And 520Nm of maximum torque (produced at 4750rpm) sounds relatively feeble. (To use the DB11 V8 as an example again, its AMG-sourced twin-turbo V8 offers 675Nm, and from much lower in the rev range.)

But press the GranTurismo’s Sport mode button, then its accelerator pedal, and you’ll not only revel in the engine’s wonderful linearity and crisp throttle response, but also its addiction to ultra-rapid crankshaft revolutions.

With Sport unshackling the exhaust system from 2500rpm, the V8’s sonorous soundtrack implores you to find the nearest tunnel and hold the Maserati in second or third gear.

Ferrari, McLaren or Aston turbo V8s simply don’t match this aural magic. Striving regularly for the 7500rpm redline, however, will mean exceeding the already high official fuel consumption of 14.3 litres per 100km. Owners will be grateful for the 86-litre fuel tank.

The ZF auto with just six speeds points to the car’s age, yet never leaves you feeling you’re lacking an extra ratio or two. It does a fine job changing gears when left in D, or there are paddle levers.

They’re huge, though their size is a necessity as they’re mounted to the steering column so they don’t turn with the steering wheel. The thick-rimmed steering wheel also manages to hide them well when you’re not using them.

If a grand tourer should balance comfort and dynamics more than a sports car, the GranTurismo S achieves a near-perfect blend. The ride is firm in Normal mode, yet there’s plenty of compliance and the two-mode damping becomes stiffer but not overly aggressive when you switch into Sport.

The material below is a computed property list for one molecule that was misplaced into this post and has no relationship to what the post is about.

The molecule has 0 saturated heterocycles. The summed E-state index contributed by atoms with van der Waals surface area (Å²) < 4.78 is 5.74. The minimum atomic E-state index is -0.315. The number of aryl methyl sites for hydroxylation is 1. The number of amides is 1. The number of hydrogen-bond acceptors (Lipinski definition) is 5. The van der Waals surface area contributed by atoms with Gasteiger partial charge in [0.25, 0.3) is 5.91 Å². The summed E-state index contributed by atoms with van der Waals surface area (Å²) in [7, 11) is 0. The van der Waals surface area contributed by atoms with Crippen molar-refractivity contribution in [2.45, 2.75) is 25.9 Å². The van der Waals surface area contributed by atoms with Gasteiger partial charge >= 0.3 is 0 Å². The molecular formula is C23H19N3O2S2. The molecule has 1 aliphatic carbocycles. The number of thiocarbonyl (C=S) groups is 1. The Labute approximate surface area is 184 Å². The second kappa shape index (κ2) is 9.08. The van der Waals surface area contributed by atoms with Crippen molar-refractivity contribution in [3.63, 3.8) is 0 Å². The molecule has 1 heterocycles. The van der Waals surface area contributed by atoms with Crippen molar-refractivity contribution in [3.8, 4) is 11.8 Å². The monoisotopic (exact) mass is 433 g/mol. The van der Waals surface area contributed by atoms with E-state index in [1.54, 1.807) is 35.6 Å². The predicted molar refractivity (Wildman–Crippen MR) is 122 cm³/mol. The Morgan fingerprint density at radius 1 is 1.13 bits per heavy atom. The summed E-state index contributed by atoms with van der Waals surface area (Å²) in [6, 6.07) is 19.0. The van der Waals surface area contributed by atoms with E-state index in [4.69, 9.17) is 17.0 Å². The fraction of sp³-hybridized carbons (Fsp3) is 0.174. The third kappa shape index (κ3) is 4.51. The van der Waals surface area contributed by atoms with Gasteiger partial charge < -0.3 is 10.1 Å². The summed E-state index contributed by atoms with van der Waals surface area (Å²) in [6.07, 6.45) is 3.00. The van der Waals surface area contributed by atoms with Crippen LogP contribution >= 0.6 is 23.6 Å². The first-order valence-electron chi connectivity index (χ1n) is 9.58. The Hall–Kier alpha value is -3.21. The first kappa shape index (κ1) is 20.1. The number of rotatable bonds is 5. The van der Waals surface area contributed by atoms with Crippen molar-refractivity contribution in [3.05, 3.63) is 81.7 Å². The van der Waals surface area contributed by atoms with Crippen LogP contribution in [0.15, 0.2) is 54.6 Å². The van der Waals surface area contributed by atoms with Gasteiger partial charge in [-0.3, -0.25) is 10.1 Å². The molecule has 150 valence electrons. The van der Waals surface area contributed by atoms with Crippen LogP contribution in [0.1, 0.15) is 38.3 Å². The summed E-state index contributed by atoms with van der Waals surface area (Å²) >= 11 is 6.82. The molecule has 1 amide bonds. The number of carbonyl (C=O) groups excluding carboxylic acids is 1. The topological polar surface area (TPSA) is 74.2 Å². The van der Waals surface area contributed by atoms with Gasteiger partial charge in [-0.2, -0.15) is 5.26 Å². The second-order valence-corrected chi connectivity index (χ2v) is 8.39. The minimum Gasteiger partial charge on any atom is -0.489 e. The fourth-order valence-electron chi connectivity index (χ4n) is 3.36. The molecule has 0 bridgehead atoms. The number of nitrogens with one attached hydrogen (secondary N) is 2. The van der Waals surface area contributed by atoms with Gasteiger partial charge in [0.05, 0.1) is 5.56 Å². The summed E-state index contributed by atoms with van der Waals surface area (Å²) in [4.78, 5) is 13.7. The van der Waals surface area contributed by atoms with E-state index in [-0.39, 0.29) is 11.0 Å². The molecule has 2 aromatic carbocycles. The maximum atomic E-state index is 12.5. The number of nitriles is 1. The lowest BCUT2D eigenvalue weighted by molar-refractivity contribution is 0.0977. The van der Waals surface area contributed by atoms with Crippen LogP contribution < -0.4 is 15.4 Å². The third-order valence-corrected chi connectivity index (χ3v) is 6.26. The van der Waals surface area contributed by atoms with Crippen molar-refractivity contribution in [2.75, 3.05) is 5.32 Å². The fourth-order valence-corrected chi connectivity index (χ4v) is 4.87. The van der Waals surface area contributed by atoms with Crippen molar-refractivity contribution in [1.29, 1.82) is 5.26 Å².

The leather seats look sporty with their carbon-fibre backs and headrest, and provide comfort for hours of driving.

At 4.9 metres and 1.9 tonnes, the GranTurismo is a big, heavy car. So, it’s no surprise that its handling is best enjoyed on fast, flowing country roads. In twistier sections, a shortage of nimbleness isn’t helped by steering that could be more direct (or a 12.3m turning circle).

The hydraulic rack also feels a touch too heavy at low speeds, though is otherwise encouragingly precise and reasonably communicative.

It turns wheels shod in new, grippier fourth-generation Pirelli P Zero 20-inch tyres, with the rubber 40mm wider (285mm) on the rears. The Brembo brakes are strong, though a lack of bite creates a sense of caution when approaching corners at high speed.

Buyers interested in a GT offering more performance and even track-day suitability can opt for the MC (Maserati Corsa) variant that costs an extra $50,000 above the $295,000 Sport.

Replacing the former MC Stradale model, the MC brings a vented bonnet in carbon fibre, stiffer and non-adjustable suspension, 20-inch ‘Trofeo’ forged wheels, titanium brake calipers, MC side skirts, black line window mouldings, and a lighter and differently shaped exhaust system (which Maserati says makes the GT sound even better).

The lighter front end pares a tenth of a second from the 0–100km/h sprint (4.7sec) and lifts top speed above 300km/h (from 299 to 301km/h).

There’s also lots of leather and drilled Alcantara inside for the seats, steering wheel and other cabin areas.

An optional Exterior Carbon Package is available for either spec.

For further personalisation, there’s a choice of 16 exterior colours that include a new, three-layer Blu Assoluto, and a selection of 14 light-alloy wheels with six different rim designs – including one in forged aluminium.

Inside, eight colours and five trims are available. The trims include carbon fibre, piano black and walnut briarwood. A mix of modern and classic… A bit like the MY18 Maserati GranTurismo.

But it’s the GranTurismo’s classic elements that are to be embraced, notably its old-school V8 that is central to this Maserati’s beguiling nature. It stirs the soul like a Maserati should – yet isn’t the case with some of the latest models from the trident badge.